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13/10/2014 (Added to site)
Author(s): Miklavcic, D.; Teissie, J.; Neumann, E.

Bio-Electroporation 2013 — New biotechnological and clinical applications

Journal: Bioelectrochemistry, 100/1 (2014), pp. 1-2
DOI: 10.1016/j.bioelechem.2014.08.002
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It is by now classical tradition to cover the topics of the scientific lectures of the biannual conferences of “The Bioelectrochemical Society” (BES) in the official journal of BES. Historically, BES was founded by Giulio Milazzo in 1979 and various bioelectrochemical topics were published in the journal “Bioelectrochemistry and Bioenergetics”, founded in 1974 by him; in 2000 the journal was renamed “Bioelectrochemistry”.

The present Special Issue “Bio-Electroporation” comprises selected and peer reviewed contributions to the Symposium on “Electroporation and Biomedical Applications” organized by COST TD1104 Action within the “XXIIth International Symposium on Bioelectrochemistry and Bioenergetics”.

The symposium “Electroporation and Biomedical Applications” was one of the eight symposia of the joint activities in the “22nd BES Symposium” and the “12th Topical Meeting of the Division 2 Bioelectrochemistry” of the “International Society of Electrochemistry” (ISE). The joint meeting was held 17–23 March 2013 in Bochum (Germany). The Scientific Organizing Committee comprised Professor Wolfgang Schumann (chair), Ruhr University Bochum; Lo Gorton, Lund; Alexander Kuhn, Pessac; Eberhard Neumann, Bielefeld; Ana Maria Oliveira Brett, Coimbra; Woonsup Shin, Seoul; and Gunther Wittstock, Oldenburg. The Ruhr University campus in the suburbs of Bochum hosted the symposium and proved to be an excellent venue for the symposium.

The organization of the BES Symposium on “Electroporation and Biomedical Applications” was co-chaired by Professor Damijan Miklavcic (University of Ljubljana) and Professor Eberhard Neumann (University of Bielefeld). The symposium sessions were organized by the COST TD1104 Action — “European network for development of electroporation-based technologies and treatments”. This special COST symposium brought together over 80 scientists from all around the world working in the multidisciplinary field of electroporation, covering topics of general biophysics, biotechnologies, medical physics and biomedical engineering. The purpose and intention were aiming at covering different aspects of the application of external electric field pulses to cell membranes including the basic concepts up to current biotechnology and medicine. The scientific program of the symposium started with a plenary lecture on “Thirty Years of Membrane Electroporation — Evolution of a Concept for Gene Electro-transfer towards Clinical Tumor Curing” (by E. Neumann). The program contained seven keynote lectures and twenty oral communications as well as numerous poster contributions mostly presented by younger participants. Prof. James C. Weaver, one of the keynote speakers, was awarded the Giulio Milazzo Prize 2013 of BES; he delivered his honorary lecture during the opening ceremony.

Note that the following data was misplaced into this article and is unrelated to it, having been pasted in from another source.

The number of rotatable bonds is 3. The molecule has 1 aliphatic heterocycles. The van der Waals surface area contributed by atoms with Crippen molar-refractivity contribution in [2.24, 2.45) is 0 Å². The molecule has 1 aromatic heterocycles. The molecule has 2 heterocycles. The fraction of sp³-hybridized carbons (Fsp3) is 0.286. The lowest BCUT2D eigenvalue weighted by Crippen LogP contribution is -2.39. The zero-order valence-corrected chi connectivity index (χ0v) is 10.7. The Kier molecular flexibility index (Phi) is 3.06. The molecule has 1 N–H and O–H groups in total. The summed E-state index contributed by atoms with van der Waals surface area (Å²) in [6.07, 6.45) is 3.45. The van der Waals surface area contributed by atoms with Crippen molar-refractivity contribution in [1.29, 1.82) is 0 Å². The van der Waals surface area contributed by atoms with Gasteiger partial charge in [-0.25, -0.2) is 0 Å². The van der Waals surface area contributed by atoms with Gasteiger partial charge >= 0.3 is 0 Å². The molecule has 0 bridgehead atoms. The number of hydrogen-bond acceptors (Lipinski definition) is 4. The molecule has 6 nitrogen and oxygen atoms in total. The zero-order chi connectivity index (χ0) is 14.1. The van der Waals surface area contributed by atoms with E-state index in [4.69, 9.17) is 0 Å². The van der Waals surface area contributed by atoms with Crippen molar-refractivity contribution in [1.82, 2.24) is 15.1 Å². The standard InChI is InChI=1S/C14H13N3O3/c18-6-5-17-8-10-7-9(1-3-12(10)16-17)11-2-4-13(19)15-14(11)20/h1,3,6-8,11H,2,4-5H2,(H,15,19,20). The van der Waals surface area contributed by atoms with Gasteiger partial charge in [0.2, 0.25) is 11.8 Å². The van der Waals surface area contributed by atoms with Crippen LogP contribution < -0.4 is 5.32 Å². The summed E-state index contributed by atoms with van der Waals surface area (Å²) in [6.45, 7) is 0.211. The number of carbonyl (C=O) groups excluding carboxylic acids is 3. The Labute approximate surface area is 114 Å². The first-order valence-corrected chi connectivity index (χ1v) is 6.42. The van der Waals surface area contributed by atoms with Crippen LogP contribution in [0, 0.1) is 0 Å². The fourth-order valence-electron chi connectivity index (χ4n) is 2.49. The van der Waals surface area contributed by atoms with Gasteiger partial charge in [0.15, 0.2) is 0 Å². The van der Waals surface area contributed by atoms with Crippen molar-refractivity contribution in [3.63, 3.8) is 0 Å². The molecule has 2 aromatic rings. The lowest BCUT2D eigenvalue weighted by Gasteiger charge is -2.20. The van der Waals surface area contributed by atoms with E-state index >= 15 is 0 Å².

The COST TD1104 track of sessions at the BES Symposium was arranged in seven sessions divided into the following sessions:

(1) Medical Applications, chaired by Magorzata Kotulska and Richard Heller; keynote lectures were given by R. Cadossi and L.M. Mir; (2) DNA Electrotransfer, chaired by Maja Čemažar and Veronique Preat; keynote lecture by G. Sersa; (3) Food and Environment, chaired by Giovanna Ferrari and Wolfgang Frey; keynote lecture by J. Raso; (4) Nanosecond Pulses, chaired by P. Tom Vernier, Lluis M. Mir and Andrej Pakhomov, keynote lecture by Ken-ichi Yano; (5) Nanotechnology, chaired by Justin Teissie, keynote lecture by Bruno Le Pioufle; (6) In Silico Approaches, chaired by Guillermo Marshall, keynote lecture by Mounir Tarek; and (7) Mechanisms and Models, chaired by Marie-Pierre Rols and James C. Weaver.